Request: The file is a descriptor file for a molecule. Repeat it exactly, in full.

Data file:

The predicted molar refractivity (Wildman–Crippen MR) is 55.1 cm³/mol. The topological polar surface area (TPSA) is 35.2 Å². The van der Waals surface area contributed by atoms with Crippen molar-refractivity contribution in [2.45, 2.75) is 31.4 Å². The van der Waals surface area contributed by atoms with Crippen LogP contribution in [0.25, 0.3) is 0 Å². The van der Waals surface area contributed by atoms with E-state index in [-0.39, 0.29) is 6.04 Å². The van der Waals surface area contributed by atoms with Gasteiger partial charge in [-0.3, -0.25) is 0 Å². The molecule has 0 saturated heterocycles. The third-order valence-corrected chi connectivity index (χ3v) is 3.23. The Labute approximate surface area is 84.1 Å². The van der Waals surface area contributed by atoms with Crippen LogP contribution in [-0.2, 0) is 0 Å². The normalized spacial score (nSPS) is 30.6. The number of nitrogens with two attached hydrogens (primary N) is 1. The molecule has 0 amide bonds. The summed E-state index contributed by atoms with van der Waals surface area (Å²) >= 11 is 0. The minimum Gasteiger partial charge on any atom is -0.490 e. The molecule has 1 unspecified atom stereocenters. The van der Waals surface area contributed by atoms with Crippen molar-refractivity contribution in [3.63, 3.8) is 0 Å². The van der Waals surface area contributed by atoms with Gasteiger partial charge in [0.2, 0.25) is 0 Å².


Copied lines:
The predicted molar refractivity (Wildman–Crippen MR) is 55.1 cm³/mol. The topological polar surface area (TPSA) is 35.2 Å². The van der Waals surface area contributed by atoms with Crippen molar-refractivity contribution in [2.45, 2.75) is 31.4 Å². The van der Waals surface area contributed by atoms with Crippen LogP contribution in [0.25, 0.3) is 0 Å². The van der Waals surface area contributed by atoms with E-state index in [-0.39, 0.29) is 6.04 Å². The van der Waals surface area contributed by atoms with Gasteiger partial charge in [-0.3, -0.25) is 0 Å². The molecule has 0 saturated heterocycles. The third-order valence-corrected chi connectivity index (χ3v) is 3.23. The Labute approximate surface area is 84.1 Å². The van der Waals surface area contributed by atoms with Crippen LogP contribution in [-0.2, 0) is 0 Å². The normalized spacial score (nSPS) is 30.6. The number of nitrogens with two attached hydrogens (primary N) is 1. The molecule has 0 amide bonds. The summed E-state index contributed by atoms with van der Waals surface area (Å²) >= 11 is 0. The minimum Gasteiger partial charge on any atom is -0.490 e. The molecule has 1 unspecified atom stereocenters. The van der Waals surface area contributed by atoms with Crippen molar-refractivity contribution in [3.63, 3.8) is 0 Å². The van der Waals surface area contributed by atoms with Gasteiger partial charge in [0.2, 0.25) is 0 Å².